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Brass Instruments, Harmonics & Prime Limits

Hi and welcome to BLOG 4 which begins an exploration of instruments that are played by buzzing the lips and their modes of vibration, the harmonics. Such instruments are usually called brass instruments though they don't have to be made of brass. Some are made of wood, conch shell and so on. 

A convenient label is labrosone, a term used in the landmark book Brass Instruments: Their History and Development by musicologist and instrument researcher Anthony Baines (page 40), though I haven't seen it used elsewhere!

I have grouped each instrument by the harmonics a player can produce. This grouping is a new classification of labrosones using the tuning theory of musical pioneer Harry Partch. His book Genesis of a Music, published in 1974, has details of his theories. A prime numbered harmonic is the limit for each category. The reason for this only becomes clear when dealing with the larger context of just intonation. (See my thesis if you are keen:

  1. each even numbered harmonic is less significant than each odd numbered harmonic
  2. each odd numbered harmonic is less significant than each prime numbered harmonic 
  3. each prime numbered harmonic establishes a pitch limit. (Just intonation deals with pitches observed as ratios and have been considered such for millennia, whereas the understanding of harmonics has only been known for a few hundred years.)
1.  Every harmonic that sounds an octave higher than a lower harmonic is also known as doubling the harmonic series number. Harmonic 2 is an octave above harmonic 1, ratio 2:1. Harmonic 4 is an octave above harmonic 2, ratio 4:2. This is invariable. 6:3, 10:5, 14:7 etc. In other words the only new pitch information is the octave which is not so musically significant as music is not made up of only octaves and unisons.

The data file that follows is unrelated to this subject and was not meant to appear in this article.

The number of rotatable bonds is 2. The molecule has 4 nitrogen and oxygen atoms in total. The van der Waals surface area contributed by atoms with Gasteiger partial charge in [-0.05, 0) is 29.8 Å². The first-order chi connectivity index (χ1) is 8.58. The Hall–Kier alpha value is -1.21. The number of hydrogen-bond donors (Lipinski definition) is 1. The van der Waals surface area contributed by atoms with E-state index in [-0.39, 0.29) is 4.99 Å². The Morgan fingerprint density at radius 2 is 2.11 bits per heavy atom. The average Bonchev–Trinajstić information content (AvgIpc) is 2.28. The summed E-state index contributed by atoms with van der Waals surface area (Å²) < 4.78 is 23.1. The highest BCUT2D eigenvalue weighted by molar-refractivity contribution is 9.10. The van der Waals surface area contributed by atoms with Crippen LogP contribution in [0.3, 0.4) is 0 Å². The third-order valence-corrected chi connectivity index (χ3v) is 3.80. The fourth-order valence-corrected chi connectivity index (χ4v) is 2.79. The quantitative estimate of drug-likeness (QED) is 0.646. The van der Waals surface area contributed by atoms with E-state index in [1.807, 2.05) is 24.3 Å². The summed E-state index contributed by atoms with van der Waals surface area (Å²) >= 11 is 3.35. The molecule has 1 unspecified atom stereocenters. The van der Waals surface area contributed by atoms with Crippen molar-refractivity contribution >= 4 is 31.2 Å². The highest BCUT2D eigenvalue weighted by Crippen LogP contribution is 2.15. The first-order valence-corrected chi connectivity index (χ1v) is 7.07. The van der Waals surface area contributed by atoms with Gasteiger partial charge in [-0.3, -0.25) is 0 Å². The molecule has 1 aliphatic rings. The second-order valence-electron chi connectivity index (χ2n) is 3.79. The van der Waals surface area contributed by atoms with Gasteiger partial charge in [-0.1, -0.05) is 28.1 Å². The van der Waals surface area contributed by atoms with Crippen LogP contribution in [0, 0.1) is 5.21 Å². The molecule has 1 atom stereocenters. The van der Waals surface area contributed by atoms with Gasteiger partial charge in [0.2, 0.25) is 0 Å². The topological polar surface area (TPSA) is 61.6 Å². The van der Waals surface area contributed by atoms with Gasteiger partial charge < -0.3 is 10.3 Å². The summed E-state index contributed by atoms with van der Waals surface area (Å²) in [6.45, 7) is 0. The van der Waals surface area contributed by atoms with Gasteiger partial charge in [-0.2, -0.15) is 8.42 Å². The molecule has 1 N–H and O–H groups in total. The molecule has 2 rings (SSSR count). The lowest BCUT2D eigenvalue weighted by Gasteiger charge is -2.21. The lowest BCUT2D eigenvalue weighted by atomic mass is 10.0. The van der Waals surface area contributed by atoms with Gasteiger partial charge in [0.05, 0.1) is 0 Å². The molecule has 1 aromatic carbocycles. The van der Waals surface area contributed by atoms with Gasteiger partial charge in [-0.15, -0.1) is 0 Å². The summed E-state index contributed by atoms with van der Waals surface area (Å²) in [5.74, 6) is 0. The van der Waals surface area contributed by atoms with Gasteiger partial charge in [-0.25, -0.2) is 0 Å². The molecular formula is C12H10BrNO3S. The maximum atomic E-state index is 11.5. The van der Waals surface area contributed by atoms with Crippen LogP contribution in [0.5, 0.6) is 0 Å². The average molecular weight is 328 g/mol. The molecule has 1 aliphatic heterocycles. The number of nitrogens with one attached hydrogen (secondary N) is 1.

2. Every odd numbered harmonic provides a new pitch quality though some odd numbers can be observed as multiples of other odd numbers therefore they don't provide as much pitch information as prime numbered harmonics.
Harmonic 3 when played after or at the same time as harmonic 2 produces the wonderful and familiar sound usually called the perfect 5th, and perfect it is indeed when played steadily and with well focused tone. This is shown as the ratio 3:2. Ratio 3:1 is the perfect 12th.
Harmonic 6 is an octave above harmonic 3, so is not a distinctly new sound/interval. 
Harmonic 9 gives the sound of adjacent perfect 5ths, such as A to E to B. It also gives the sound of the whole tone (ratio 9:8). Yes, this is a new interval but is a product of 3:2. Chains of 3:2s can provide wondrous music, indeed and large chains can give the sound of any other desired interval, however many unique intervals are discovered easily by exploring other prime numbered harmonics.
3. Every prime numbered harmonic provides a unique pitch quality. Prime numbered harmonics 2, 3, 5, 7, 11, 13 are easily played on the (French) horn and are achievable on a number of other labrosones. 
One blog each month will look at some instruments that can be classified by each prime numbered harmonic. Later blogs will explore writing music for each instrument type. To start this process the table below shows a number of instruments, many of which may appear unfamiliar, the prime limit they mainly belong to and the length of the instrument.

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The Brass Whisperer's main aim is to play with subtle music tunings and coax brass players (and other musicians) into achieving delicious harmonies.


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